About a week ago, I discovered I had serious issue with one of my PCB's... I had grossly overestimated how much current the Arduino Pro Mini's voltage regulator could supply.
I'd believed the onboard voltage regulator could supply up to 450mA. But if my latest calculations are correct, it can actually only supply around 100mA.
That means my circuit, which was designed in such a way that it required the regulator to supply 335mA needs way more power than the onboard regulator can supply.
Now, thankfully, I made another mistake in my original calculations, and I specified that the ATmega itself would draw 120mA. That brings the actual total for the original circuit down to 265mA.
I was also running some illuminated touch switches in my original design off the 5v pin, with each drawing 20mA. If I reduce each of those to 10mA, now I've got:
- 20mA from +5v pin for illuminated touch switches.
- 30-50mA to power the microcontroller.
- 175mA from the Arduino's pins to run an 8x8 led matrix, piezo speaker, and a couple leds wired in series.
That brings the total down to 240mA, 200-220mA of which will actually need to flow through the Arduino's circuitry.
Getting a new PCB made isn't an option because I'm out of time, so I've had to figure out a way to modify the ones I had made to solve this dilemma.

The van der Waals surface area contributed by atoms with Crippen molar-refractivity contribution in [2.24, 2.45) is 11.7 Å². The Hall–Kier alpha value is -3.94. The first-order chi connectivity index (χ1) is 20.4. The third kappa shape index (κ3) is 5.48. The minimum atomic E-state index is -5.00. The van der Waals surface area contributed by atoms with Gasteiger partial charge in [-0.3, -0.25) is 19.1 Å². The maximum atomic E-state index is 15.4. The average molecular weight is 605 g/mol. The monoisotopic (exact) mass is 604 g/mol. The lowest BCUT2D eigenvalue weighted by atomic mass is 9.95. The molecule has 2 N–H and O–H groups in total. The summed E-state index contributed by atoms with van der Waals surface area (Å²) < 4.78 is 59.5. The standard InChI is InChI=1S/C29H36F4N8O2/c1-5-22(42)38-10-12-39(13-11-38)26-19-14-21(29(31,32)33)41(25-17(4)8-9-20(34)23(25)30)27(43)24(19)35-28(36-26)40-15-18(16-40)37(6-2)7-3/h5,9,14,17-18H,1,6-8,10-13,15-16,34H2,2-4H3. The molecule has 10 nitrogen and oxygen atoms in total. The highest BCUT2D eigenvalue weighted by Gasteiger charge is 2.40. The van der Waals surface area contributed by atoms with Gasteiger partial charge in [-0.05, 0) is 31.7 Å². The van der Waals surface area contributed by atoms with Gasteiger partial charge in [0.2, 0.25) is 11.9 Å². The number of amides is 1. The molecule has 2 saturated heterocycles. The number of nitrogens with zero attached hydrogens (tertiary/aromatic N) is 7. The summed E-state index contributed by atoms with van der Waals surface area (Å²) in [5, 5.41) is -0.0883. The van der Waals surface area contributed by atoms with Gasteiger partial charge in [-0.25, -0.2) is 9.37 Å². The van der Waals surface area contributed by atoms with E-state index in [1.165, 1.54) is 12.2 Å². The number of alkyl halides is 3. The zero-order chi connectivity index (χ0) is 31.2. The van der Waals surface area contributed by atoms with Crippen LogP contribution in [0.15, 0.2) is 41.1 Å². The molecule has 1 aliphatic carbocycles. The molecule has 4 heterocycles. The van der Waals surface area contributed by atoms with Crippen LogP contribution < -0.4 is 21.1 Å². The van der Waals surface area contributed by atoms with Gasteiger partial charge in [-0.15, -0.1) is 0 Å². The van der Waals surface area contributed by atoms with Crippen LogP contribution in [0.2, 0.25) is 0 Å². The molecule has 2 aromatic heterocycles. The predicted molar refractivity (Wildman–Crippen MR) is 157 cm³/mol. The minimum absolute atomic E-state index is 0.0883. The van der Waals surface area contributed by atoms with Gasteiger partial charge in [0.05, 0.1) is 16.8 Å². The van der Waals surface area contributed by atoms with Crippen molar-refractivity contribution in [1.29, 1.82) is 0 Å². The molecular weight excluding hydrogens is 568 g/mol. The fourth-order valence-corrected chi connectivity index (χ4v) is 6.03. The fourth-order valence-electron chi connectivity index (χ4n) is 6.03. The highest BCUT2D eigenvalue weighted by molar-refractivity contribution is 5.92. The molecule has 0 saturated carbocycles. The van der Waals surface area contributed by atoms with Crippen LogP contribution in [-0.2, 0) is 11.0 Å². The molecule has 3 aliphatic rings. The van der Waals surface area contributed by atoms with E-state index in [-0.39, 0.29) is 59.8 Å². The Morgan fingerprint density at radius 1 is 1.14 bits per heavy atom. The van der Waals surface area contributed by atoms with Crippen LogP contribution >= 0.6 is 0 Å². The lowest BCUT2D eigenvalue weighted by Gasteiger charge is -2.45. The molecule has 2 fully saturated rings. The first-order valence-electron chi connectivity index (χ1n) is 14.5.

Here's my circuit:
The solution I've come up with is this:
- Cut the trace from PwerSw to the Raw pin on the Arduino.
- Run a jumper from the +9v PTH on the right side of the board to the Vcc PTH above the ULN2803A.
- Wire a 7805 5v regulator to my 9v battery pack, and wire its ground and output to one of the 9v connectors.
- Add a 0.1uf decoupling capacitor across the other 9v connector, and a 47uf capacitor on C1 if need be.
- I think I can probably get away without a capacitor on the input of the 7805 since I'm running off batteries, but if I need to stick one on there that'll be easy enough.
Now my question to you is this... will this work? Can the Pro Mini handle 200mA, seeing as it was only designed with a regulator that could put out 100mA?
Also, if I'm not mistaken the Arduino's Vcc and Gnd pins can only handle 200mA each. I assume that includes what the processor needs as well? In which case I need to subtract 50mA for that, leaving me with, at most, 150mA to source from the Arduino's pins?
I guess if that's the case, it'll have to do. At least then I might have 100mA with which to power my array.